In the Village: Magical thinking is not the plan

Published: Thursday, Oct. 20 2011 5:00 a.m. MDT

The reward my parents received from teaching me to pray and walk uprightly was a child who knew how to pray and what "walking uprightly" consisted of. I clearly understood what the choices were.

But nothing my parents did deprived me of one iota of my agency.

Nor does a temple marriage remove from either partner any of their freedom of choice. Pride, selfishness, weakness, sin, rebellion, all remain possible, because agency is never rescinded.

No Latter-day Saint, however faithful, can perform any magical act that removes or reduces any other person's agency. Period. Ever. That was made clear in the council in heaven before we were born.

It can be a terrible surprise and a source of agonizing grief when a spouse or a child (or a parent, or anyone!) shatters our hopes, violates our expectations, breaks their own promises, denies their previous testimony.

But the Lord has not cheated you. He never promised to enslave anyone else to your wishes.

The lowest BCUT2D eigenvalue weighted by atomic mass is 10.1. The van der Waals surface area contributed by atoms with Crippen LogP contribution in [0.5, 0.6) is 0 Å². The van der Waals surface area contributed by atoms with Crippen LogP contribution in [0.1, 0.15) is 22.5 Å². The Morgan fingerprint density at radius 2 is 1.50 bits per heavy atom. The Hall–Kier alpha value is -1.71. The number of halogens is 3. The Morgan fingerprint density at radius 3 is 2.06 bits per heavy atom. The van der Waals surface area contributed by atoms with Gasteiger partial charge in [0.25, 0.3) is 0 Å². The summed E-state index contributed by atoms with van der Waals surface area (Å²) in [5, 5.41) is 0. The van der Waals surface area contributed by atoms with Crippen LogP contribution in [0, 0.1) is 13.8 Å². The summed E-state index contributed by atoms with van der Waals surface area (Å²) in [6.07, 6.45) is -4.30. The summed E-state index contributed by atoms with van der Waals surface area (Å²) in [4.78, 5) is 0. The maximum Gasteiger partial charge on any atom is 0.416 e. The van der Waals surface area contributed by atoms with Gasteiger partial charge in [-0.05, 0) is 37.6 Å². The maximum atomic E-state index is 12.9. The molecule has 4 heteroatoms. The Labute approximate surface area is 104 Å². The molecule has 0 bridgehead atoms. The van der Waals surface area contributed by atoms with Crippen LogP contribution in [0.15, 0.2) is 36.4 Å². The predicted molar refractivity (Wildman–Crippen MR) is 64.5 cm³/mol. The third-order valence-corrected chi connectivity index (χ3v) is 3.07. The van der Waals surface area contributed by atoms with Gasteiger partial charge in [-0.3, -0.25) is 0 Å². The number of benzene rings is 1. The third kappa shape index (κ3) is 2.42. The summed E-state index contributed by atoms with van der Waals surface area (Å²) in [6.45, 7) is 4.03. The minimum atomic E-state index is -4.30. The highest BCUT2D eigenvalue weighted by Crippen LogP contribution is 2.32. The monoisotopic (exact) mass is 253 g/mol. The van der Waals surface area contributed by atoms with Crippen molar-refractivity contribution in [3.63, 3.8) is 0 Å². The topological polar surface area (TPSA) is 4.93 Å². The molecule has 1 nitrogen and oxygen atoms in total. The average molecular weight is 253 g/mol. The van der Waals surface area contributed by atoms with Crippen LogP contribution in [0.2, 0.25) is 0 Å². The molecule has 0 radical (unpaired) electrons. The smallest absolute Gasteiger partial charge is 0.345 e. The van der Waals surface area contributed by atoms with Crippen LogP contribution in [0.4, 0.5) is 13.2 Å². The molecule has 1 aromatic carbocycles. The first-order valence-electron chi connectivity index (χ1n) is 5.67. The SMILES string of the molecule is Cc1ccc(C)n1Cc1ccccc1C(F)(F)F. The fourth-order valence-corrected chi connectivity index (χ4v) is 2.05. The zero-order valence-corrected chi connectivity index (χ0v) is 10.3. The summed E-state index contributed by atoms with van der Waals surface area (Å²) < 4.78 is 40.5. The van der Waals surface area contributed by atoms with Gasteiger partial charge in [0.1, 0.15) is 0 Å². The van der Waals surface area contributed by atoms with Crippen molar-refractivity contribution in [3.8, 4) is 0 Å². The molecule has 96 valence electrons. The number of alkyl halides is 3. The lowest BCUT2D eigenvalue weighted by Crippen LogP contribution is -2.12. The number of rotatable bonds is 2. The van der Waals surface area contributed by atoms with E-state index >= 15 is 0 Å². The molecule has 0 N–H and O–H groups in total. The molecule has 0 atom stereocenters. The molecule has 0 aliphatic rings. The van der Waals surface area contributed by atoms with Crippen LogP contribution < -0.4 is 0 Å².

Nor did the Lord promise that he would suspend the laws of nature to your benefit. That rain-slicked highway can still take away control of your car, no matter how carefully you keep the traffic laws. The earthquake can still bring the house down upon you; the tornado can still sweep it away.

What the Lord has promised is that your obedience will mean that you will cause no evil, and that when bad things happen to you, you will be comforted and sustained.

It isn't magic. It's natural causality, it's the law, it's the promise of God to every child born into this world. The blessings that can be obtained are obtained by obedience.

There are things we wish for which can't be obtained by our actions alone, because no one's agency is taken away, and nature takes its course, and God plays no favorites (Matthew 5:45).

Magical thinking is from the other plan, the one we all rejected.

Our Father will keep all his promises — but only the ones he actually made.

Orson Scott Card is a writer of nonfiction and fiction, from LDS works to popular fiction. A longer version of this column can be found at MormonTimes.com. Leave feedback for Card at www.nauvoo.com/contact_desnews.html.

Get The Deseret News Everywhere

Subscribe

Mobile

RSS